About 300 representatives of the IT industry and Polish journalists watched the film. “The First Code” is a Hollywood-style, high-budget, feature-length documentary about the rise and development of the Ukrainian IT industry. However, the film begins with the war that is taking place in Ukraine. For more than a year now, this topic has not been out of the media headlines around the world. The film ‘The First Code’ shows how important a battlefield the world of new technologies is. The war in Ukraine is the first ever cyber war and, importantly, the Ukrainian side has a decisive advantage. The cyber war involves not only hundreds of IT volunteers hacking important Russian facilities, but also ordinary citizens who, with the help of a smartphone, can help the Ukrainian army find the enemy.
What delighted the audience at the screening in Warsaw was the artistic quality of the film made. The locations of the film sets, the soundtrack composed by the Tvorchi team, the work of the cinematographers and scriptwriters, the acting and the unprecedented manner of narration all made a great impression. The First Code is an excellent offering that should be a great success worldwide. It will certainly appear on streaming platforms soon. The 1.5-hour screening passed unnoticed, and the intriguing ending makes you think of a potential sequel.
Many Polish IT viewers identified with the film’s protagonists, seeing images from the 1980s-90s, when computers were just emerging and very expensive. There was hardly any software or games back then. You had to create them yourself. On top of that, there was no literature at that time, no internet network, no search engines.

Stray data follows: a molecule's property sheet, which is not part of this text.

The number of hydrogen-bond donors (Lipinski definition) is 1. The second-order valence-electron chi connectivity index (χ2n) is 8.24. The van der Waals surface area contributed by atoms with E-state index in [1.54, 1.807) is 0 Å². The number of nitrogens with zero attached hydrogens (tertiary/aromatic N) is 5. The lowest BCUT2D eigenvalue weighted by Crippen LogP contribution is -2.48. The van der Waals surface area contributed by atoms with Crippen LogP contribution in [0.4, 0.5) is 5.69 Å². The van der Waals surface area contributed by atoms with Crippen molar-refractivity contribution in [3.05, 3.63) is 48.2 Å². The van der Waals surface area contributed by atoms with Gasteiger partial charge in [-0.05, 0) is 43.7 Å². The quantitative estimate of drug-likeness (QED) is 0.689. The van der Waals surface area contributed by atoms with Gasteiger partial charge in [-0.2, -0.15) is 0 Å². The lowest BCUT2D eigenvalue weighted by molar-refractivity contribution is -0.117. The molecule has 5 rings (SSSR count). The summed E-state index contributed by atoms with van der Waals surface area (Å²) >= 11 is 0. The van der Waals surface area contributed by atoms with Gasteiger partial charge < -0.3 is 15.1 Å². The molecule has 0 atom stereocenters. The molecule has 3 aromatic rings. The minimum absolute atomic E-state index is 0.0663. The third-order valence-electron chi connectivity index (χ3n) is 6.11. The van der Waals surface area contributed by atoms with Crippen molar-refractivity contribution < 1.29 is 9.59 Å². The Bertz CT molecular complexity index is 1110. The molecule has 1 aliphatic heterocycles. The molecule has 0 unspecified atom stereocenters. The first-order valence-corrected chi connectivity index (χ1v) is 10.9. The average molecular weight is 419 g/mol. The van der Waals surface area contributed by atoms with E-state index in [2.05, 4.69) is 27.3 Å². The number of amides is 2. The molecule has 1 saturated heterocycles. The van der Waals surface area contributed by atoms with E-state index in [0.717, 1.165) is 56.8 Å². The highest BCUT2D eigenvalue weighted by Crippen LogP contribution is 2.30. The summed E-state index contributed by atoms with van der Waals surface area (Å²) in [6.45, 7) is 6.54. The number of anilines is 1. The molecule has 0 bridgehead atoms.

Vlad Savchenko – the film’s main producer – and his deputy – Marina Romanenko – also did not leave the audience indifferent, telling how the film was made under conditions of power cuts and anti-aircraft alarms. They talked about how much it cost them to find the necessary information, the right people and equipment. The film makes it clear that Ukraine will soon be known around the world for its IT specialists.
When the Russian invasion began on 24 February 2022, the Poles showed that they were true friends of Ukraine. More than a year later, Ukraine and its people are still in the hearts of ordinary Poles, who help in every possible way by sharing the same emotions and feelings with Ukrainians.
After the screening, the audience gave the film a ten-minute ovation. There were shouts of “Glory to Ukraine! Glory to the heroes!”. When called on stage, Vlad Savchenko expressed his gratitude for the opportunity to present the film in Poland and for the unflagging public interest in what is happening in Ukraine today.